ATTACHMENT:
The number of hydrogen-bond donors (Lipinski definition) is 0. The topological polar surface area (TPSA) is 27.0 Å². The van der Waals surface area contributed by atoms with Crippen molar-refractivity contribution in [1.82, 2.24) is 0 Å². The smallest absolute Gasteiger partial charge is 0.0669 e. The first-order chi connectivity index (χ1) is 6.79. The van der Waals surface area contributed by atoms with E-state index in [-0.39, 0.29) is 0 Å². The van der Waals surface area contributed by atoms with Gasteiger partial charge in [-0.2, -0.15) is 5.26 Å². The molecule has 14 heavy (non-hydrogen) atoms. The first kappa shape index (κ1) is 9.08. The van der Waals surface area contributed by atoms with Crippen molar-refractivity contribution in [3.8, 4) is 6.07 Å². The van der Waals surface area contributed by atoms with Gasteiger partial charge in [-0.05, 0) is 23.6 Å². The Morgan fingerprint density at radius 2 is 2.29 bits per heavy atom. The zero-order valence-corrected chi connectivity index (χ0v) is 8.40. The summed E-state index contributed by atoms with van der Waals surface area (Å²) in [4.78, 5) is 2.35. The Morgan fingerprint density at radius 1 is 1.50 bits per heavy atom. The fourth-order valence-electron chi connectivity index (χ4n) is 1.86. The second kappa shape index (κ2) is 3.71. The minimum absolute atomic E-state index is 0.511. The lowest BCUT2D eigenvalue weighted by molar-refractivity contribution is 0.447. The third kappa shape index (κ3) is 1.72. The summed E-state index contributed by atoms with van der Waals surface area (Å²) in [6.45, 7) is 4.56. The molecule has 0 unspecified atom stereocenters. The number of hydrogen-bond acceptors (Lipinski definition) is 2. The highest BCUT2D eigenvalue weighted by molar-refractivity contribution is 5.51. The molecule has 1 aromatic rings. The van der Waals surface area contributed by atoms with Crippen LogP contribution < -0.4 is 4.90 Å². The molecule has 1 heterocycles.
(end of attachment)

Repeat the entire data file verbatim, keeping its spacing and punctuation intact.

The number of hydrogen-bond donors (Lipinski definition) is 0. The topological polar surface area (TPSA) is 27.0 Å². The van der Waals surface area contributed by atoms with Crippen molar-refractivity contribution in [1.82, 2.24) is 0 Å². The smallest absolute Gasteiger partial charge is 0.0669 e. The first-order chi connectivity index (χ1) is 6.79. The van der Waals surface area contributed by atoms with E-state index in [-0.39, 0.29) is 0 Å². The van der Waals surface area contributed by atoms with Gasteiger partial charge in [-0.2, -0.15) is 5.26 Å². The molecule has 14 heavy (non-hydrogen) atoms. The first kappa shape index (κ1) is 9.08. The van der Waals surface area contributed by atoms with Crippen molar-refractivity contribution in [3.8, 4) is 6.07 Å². The van der Waals surface area contributed by atoms with Gasteiger partial charge in [-0.05, 0) is 23.6 Å². The Morgan fingerprint density at radius 2 is 2.29 bits per heavy atom. The zero-order valence-corrected chi connectivity index (χ0v) is 8.40. The summed E-state index contributed by atoms with van der Waals surface area (Å²) in [4.78, 5) is 2.35. The Morgan fingerprint density at radius 1 is 1.50 bits per heavy atom. The fourth-order valence-electron chi connectivity index (χ4n) is 1.86. The second kappa shape index (κ2) is 3.71. The minimum absolute atomic E-state index is 0.511. The lowest BCUT2D eigenvalue weighted by molar-refractivity contribution is 0.447. The third kappa shape index (κ3) is 1.72. The summed E-state index contributed by atoms with van der Waals surface area (Å²) in [6.45, 7) is 4.56. The molecule has 0 unspecified atom stereocenters. The number of hydrogen-bond acceptors (Lipinski definition) is 2. The highest BCUT2D eigenvalue weighted by molar-refractivity contribution is 5.51. The molecule has 1 aromatic rings. The van der Waals surface area contributed by atoms with Crippen LogP contribution < -0.4 is 4.90 Å². The molecule has 1 heterocycles.